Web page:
The Return of Tachlanad


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Once upon a time in the beleaguered land of Lothria… A princess under a magical aura, her absent-minded sorcerer grandfather; a conflicted warrior prince; a young ne’er-do-well who finds an unlikely friend while on an impossible quest; an imprisoned queen, her betrayed king, their enchanted son and his beautiful enchantress; half-human man-eating rebel slaves; a band of blood-thirsty assassins…and Tachlanad, the legendary Sword of Names, missing for generations. When the queen receives an omen, it can mean only one thing: the fate of all she loves hangs in the balance. The land and its people will topple into chaos if a tenuous alliance cannot be preserved. Her husband misled by sinister forces, her son gone missing, she sends her daughter and father on a journey far to the west to reach the impregnable stronghold of “the True King in Hiding.” There they will seal the truce with her marriage to the old king’s unwilling son and unite against the evil power that seeks to subjugate them. Unless the Imperon has his way. An epic fantasy adventure for young adult and adult readers, The Return of Tachlanad is the first book in the “Sword of Names” series.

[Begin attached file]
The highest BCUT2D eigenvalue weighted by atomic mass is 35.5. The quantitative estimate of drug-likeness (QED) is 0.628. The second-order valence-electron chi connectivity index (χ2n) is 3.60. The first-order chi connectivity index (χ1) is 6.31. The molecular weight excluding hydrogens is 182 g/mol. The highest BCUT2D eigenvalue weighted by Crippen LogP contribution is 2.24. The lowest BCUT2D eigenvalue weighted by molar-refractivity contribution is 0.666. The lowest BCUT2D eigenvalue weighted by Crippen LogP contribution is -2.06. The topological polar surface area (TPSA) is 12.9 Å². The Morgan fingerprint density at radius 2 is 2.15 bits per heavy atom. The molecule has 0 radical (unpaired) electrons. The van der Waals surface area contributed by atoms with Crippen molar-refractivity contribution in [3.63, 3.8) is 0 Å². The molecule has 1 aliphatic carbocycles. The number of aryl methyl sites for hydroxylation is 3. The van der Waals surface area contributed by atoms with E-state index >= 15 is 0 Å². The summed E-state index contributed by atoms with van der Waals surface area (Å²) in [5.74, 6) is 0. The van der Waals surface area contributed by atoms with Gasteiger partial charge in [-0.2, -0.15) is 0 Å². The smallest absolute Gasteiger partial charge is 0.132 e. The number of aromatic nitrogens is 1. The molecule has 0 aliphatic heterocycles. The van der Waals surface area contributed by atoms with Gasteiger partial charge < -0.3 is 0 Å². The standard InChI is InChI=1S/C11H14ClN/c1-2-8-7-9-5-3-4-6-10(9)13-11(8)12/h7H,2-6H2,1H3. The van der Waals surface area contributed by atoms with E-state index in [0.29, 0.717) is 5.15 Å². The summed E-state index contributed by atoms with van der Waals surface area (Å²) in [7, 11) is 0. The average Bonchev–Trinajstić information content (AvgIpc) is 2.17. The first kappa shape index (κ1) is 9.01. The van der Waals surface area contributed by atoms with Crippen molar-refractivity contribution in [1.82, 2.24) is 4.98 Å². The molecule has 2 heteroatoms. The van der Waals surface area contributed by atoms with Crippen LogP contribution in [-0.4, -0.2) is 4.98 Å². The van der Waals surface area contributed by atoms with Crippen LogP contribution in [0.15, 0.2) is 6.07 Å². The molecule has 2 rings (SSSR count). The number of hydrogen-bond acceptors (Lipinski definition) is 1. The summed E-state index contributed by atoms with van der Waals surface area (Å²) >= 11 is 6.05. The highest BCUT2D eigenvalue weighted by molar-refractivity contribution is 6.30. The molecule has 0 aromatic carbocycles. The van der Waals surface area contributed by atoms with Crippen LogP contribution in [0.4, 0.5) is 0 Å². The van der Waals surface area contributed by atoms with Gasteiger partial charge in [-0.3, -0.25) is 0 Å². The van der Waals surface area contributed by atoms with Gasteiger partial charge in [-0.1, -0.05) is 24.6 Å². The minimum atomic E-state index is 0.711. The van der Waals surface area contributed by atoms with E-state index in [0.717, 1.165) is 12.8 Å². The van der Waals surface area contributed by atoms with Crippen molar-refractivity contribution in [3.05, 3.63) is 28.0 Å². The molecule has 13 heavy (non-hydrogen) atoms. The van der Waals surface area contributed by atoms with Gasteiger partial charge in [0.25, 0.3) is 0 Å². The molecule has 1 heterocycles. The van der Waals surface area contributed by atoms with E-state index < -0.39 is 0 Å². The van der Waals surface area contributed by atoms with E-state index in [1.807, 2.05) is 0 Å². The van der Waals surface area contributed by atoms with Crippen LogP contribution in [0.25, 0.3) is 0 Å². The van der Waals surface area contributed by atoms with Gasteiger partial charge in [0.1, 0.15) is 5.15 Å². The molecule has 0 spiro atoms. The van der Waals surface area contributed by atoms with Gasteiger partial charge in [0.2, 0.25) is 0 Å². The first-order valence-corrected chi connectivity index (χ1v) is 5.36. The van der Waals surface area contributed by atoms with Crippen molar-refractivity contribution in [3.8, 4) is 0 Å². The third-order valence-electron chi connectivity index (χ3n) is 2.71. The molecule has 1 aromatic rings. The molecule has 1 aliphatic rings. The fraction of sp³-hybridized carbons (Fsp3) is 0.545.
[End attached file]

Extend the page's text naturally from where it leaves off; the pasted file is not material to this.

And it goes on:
Publié par
Date de parution 19 octobre 2015
Nombre de visites sur la page 5
EAN13 9781771455183
Langue English

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1The Return of Tachlanad Sword of Names - Book One by Kathy Fischer-Brown Uigital ISBNs EPub 978-1-77145-518-3 Mobi 978-1-77145-517-6 PUF 978-1-77145-516-9
Copyright 2015 by Kathy Fischer-Brown Cover art by Michelle Lee